After installing create-react-app package, we can use it for creating our project. As I said in previous section, we need a stage with all setup. So run this command –

npx create-react-app burger
cd burger
npm start

It will create a directory, burger which is our project. All the files, resources, libraries, packages etc. will be in this directory only. Using cd we can enter into our project directory burger. npm start will run the local server and we will be able to see our app on browser. Currently it will show a default page created by reactjs.

Step 3: Understanding the code flow

For a good code base, you need to know when and how should the code be refactored. Breaking a code into reusable components is an art which you will master with experience. There are no predefined rules for it and every project demands a different approach.

In our project, we are going to create a burger. The very basic things are its ingredients. So, let me ask you, what does a burger contains? You know the answer and I am writing down the ingredients –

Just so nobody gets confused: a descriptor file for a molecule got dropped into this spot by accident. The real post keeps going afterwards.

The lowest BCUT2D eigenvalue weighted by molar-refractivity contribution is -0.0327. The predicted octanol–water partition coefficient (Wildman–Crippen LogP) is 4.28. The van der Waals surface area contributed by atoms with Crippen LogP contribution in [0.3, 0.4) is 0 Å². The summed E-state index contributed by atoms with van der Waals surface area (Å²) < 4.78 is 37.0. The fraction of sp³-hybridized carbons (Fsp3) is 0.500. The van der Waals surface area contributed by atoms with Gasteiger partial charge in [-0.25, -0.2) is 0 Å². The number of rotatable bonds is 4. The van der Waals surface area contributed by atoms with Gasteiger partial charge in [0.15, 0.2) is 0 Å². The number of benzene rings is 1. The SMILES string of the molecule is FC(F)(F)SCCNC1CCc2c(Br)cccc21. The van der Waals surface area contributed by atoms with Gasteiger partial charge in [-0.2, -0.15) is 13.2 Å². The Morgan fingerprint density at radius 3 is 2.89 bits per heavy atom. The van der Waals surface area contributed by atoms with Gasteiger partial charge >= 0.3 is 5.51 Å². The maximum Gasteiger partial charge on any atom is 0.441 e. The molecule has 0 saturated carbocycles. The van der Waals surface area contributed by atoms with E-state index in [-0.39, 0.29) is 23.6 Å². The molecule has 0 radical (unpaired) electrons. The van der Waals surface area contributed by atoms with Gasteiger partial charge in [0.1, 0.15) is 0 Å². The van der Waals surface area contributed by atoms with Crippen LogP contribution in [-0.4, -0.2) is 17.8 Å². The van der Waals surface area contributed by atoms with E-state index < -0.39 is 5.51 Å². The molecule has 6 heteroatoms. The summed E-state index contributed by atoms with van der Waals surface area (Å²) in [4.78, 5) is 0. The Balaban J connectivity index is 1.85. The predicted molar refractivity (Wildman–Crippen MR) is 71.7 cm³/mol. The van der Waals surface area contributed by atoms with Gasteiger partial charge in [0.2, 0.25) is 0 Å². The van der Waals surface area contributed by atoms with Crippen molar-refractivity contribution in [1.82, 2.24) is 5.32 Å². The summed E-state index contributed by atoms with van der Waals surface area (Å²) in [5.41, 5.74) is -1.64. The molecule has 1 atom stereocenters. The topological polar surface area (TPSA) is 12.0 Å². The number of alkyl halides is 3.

1. Upper Bread
  2. Lower Bread
  3. Tomatoes
  4. Lettuce
  5. Cheese
  6. Potato Cutlets
  7. Meat
  8. Other stuff..

Being a vegetarian and animal lover, I won’t include meat in this project.

The second thing is, how a burger is prepared? Well, Lower bread – lettuce – tomatoes – cheese – tomatoes – lettuce – upper bread. Is this correct? You won’t agree with me, I am sure. Because its all about preference and that’s why our burger needs to be customizable according to the choice of customers.

To create something customizable, we need to break it into separate components so that we can call them whenever they are required. Here we need to stack different burger ingredients on top of each other according to customer’s preference.

I came up with a folder structure like this –